AEP/Allegheny/PJM Don’t Like Free Markets

Here is some plain talk about the PATH project.

  1. AEP/Allegheny are losing customers in their former industrial consumer base in IN, WV, OH and western PA. Recent wholesale prices for AEP electricity in the western section of the PJM region were just over 1.6 cents per kilowatt hour.
  2. AEP/Allegheny are trying to gain access to new customers in “load pockets” in NJ, eastern MD and eastern PA where wholesale prices for purchased power ran as high as 22 cents per kilowatt hour in the most recent PJM auction.  Here is a link to the PJM press release on recent prices.
  3. AEP/Allegheny stockholders and highly paid executives do not want to pay for the construction of the power lines needed for them to reach these high profit markets, so they lobbied for, and got, the power of the federal government to force all electric rate payers in the PJM region to buy these power lines for them, plus extra high profit rates, also paid for by rate payers.
  4. Even with the rate payers paying the full cost of power line construction, AEP/Allegheny must still “persuade” landowners to give up land for the power lines. In a free market, AEP/Allegheny would have to offer to pay enough money to landowners to get them to voluntarily sell their land.
  5. AEP/Allegheny do not want to pay the free market price for land, so they lobbied Congress, and got, federal eminent domain powers, if state regulators do not cooperate. (Fortunately, the federal court in Richmond stopped this federal subsidy of the power companies for the time being.)  AEP/Allegheny also want a certificate of convenience and necessity from the WV PSC, because with that, the power companies will have state eminent domain power to force WV landowners to sell their land at below market prices.
  6. When the power companies need land, they run to federal and state governments for the power to force landowners to sell at low prices. When electricity consumers buy electricity, we do it in the “free” electricity markets, where the power companies make the rules.   So much for the free market in real estate.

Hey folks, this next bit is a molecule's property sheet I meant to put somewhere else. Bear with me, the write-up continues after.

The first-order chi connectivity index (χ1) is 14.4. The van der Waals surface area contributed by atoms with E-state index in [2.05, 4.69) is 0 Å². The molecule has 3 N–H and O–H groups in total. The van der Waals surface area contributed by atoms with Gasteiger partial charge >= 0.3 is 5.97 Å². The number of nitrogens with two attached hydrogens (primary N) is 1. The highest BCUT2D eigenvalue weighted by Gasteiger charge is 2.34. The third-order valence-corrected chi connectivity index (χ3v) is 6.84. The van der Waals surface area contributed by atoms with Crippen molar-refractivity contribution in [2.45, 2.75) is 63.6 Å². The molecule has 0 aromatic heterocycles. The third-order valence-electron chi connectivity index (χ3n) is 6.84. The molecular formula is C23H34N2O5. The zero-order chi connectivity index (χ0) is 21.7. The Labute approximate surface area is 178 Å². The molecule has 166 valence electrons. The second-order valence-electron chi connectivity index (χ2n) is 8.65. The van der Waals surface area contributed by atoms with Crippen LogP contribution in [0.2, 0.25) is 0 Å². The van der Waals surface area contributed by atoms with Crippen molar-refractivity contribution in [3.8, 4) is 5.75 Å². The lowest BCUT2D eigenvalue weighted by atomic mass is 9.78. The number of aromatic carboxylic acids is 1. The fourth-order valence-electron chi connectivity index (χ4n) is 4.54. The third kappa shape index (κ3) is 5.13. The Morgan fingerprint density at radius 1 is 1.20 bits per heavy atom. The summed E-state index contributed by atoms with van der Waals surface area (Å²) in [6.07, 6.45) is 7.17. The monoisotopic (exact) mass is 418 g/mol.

7. AEP/Allegheny want a free ride from rate payers, landowners and the government, because they want to stomp out the operation of the free market in the eastern “load zones.” The high price of electricity in the eastern PJM market is a “market signal” that people in those areas have to do something new.  They have to innovate.  They could import electricity from AEP/Allegheny, but if AEP/Allegheny had to build their own long distance power lines without government help and forcing landowners to give away their land, the price of this electricity would be astronomical.
  8. As an alternative to importing electricity from WV and OH, the people in the eastern “load zones” could innovate by reducing the demand for electricity at peak times through better managing demand and efficiency, or they could build new electrical generating plants to supply their power needs. This innovation is happening anyway, which is why PJM has reluctantly moved back the start up date for PATH three years to 2015.
  9. PJM’s rules actively discourage new investment in innovative power generation in east coast markets. PJM’s (very unfree) market rules and processes are rigged to favor power from AEP/Allegheny’s bulk power plants in the western end of the PJM region.
  10. All of the NERC violations and possibilities of “brownouts and blackouts” that AEP/Allegheny/PJM claim are the reasons for PATH, would disappear if free market forces in east coast markets were allowed to operate without interference from government regulators and power company lobbyists. There would be no need to transmit power from the Ohio River valley to the east coast and stresses on the power grid in eastern WV and western VA and MD would never happen.

The solution is simple.  Allow the market to work without government subsidies or interferance.  AEP/Allegheny should pay whatever it takes to get landowners along PATH to freely part with their land without confiscation through government eminent domain.  If that costs too much money, then the AEP/Allegheny stockholders can decide if PATH will be profitable or not.

At the same time, the true cost of importing electricity into the east coast will encourage innovation in power conservation and new power generating technologies.  If the market is allowed to operate without interferance, it will be clear that increasing efficiency, conservation and new generation on the east coast are much cheaper than importing power from WV.

We have already seen that the Federal Energy Regulatory Commission, PJM Interconnection, AEP and Allegheny Energy do not believe in the free operation of markets.  Will the WV Public Service Commission allow the free market to operate by denying a certificate of need to AEP/Allegheny?  Will the WV PSC allow the free market to operate by denying AEP/Allegheny the ability to use government to confiscate land using eminent domain?